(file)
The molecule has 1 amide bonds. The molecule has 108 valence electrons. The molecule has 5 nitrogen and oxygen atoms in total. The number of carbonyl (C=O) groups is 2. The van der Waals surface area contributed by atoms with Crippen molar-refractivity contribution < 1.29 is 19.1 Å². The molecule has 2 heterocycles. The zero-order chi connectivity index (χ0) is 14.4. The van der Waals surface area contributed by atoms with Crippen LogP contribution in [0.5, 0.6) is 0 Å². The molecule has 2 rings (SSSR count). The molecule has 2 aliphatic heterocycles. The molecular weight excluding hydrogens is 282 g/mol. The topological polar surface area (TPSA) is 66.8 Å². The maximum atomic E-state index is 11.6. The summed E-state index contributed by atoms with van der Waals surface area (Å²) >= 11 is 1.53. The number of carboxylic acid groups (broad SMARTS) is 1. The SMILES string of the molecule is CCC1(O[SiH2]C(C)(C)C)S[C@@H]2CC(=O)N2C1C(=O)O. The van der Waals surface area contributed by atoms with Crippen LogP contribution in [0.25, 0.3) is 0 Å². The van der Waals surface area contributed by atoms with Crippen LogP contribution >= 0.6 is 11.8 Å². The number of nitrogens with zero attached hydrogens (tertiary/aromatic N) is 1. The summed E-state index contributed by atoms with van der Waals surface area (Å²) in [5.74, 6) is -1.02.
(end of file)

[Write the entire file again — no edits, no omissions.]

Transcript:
The molecule has 1 amide bonds. The molecule has 108 valence electrons. The molecule has 5 nitrogen and oxygen atoms in total. The number of carbonyl (C=O) groups is 2. The van der Waals surface area contributed by atoms with Crippen molar-refractivity contribution < 1.29 is 19.1 Å². The molecule has 2 heterocycles. The zero-order chi connectivity index (χ0) is 14.4. The van der Waals surface area contributed by atoms with Crippen LogP contribution in [0.5, 0.6) is 0 Å². The molecule has 2 rings (SSSR count). The molecule has 2 aliphatic heterocycles. The molecular weight excluding hydrogens is 282 g/mol. The topological polar surface area (TPSA) is 66.8 Å². The maximum atomic E-state index is 11.6. The summed E-state index contributed by atoms with van der Waals surface area (Å²) >= 11 is 1.53. The number of carboxylic acid groups (broad SMARTS) is 1. The SMILES string of the molecule is CCC1(O[SiH2]C(C)(C)C)S[C@@H]2CC(=O)N2C1C(=O)O. The van der Waals surface area contributed by atoms with Crippen LogP contribution in [0.25, 0.3) is 0 Å². The van der Waals surface area contributed by atoms with Crippen LogP contribution >= 0.6 is 11.8 Å². The number of nitrogens with zero attached hydrogens (tertiary/aromatic N) is 1. The summed E-state index contributed by atoms with van der Waals surface area (Å²) in [5.74, 6) is -1.02.